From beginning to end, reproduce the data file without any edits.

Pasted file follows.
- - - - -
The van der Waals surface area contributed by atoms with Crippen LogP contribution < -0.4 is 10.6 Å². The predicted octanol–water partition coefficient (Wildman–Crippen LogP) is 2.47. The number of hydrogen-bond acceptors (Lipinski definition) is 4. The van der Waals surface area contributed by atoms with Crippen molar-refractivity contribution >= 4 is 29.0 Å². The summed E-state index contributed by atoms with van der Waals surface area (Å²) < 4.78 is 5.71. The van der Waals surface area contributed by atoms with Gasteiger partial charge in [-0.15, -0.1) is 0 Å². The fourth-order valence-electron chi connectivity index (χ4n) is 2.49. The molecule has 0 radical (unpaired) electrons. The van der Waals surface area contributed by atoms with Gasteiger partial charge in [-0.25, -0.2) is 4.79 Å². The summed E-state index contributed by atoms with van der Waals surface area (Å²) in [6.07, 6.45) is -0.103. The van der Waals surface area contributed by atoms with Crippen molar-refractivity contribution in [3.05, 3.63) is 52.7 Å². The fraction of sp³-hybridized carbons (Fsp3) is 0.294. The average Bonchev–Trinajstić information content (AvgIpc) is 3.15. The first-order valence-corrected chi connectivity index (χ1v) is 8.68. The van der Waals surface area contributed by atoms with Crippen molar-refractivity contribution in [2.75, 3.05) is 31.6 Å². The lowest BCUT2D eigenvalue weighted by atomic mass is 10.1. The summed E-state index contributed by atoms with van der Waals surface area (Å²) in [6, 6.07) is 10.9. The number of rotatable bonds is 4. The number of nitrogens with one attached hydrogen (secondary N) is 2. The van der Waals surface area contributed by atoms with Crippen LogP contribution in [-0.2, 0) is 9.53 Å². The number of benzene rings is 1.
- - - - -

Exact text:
The van der Waals surface area contributed by atoms with Crippen LogP contribution < -0.4 is 10.6 Å². The predicted octanol–water partition coefficient (Wildman–Crippen LogP) is 2.47. The number of hydrogen-bond acceptors (Lipinski definition) is 4. The van der Waals surface area contributed by atoms with Crippen molar-refractivity contribution >= 4 is 29.0 Å². The summed E-state index contributed by atoms with van der Waals surface area (Å²) < 4.78 is 5.71. The van der Waals surface area contributed by atoms with Gasteiger partial charge in [-0.15, -0.1) is 0 Å². The fourth-order valence-electron chi connectivity index (χ4n) is 2.49. The molecule has 0 radical (unpaired) electrons. The van der Waals surface area contributed by atoms with Gasteiger partial charge in [-0.25, -0.2) is 4.79 Å². The summed E-state index contributed by atoms with van der Waals surface area (Å²) in [6.07, 6.45) is -0.103. The van der Waals surface area contributed by atoms with Crippen molar-refractivity contribution in [3.05, 3.63) is 52.7 Å². The fraction of sp³-hybridized carbons (Fsp3) is 0.294. The average Bonchev–Trinajstić information content (AvgIpc) is 3.15. The first-order valence-corrected chi connectivity index (χ1v) is 8.68. The van der Waals surface area contributed by atoms with Crippen molar-refractivity contribution in [2.75, 3.05) is 31.6 Å². The lowest BCUT2D eigenvalue weighted by atomic mass is 10.1. The summed E-state index contributed by atoms with van der Waals surface area (Å²) in [6, 6.07) is 10.9. The number of rotatable bonds is 4. The number of nitrogens with one attached hydrogen (secondary N) is 2. The van der Waals surface area contributed by atoms with Crippen LogP contribution in [-0.2, 0) is 9.53 Å². The number of benzene rings is 1.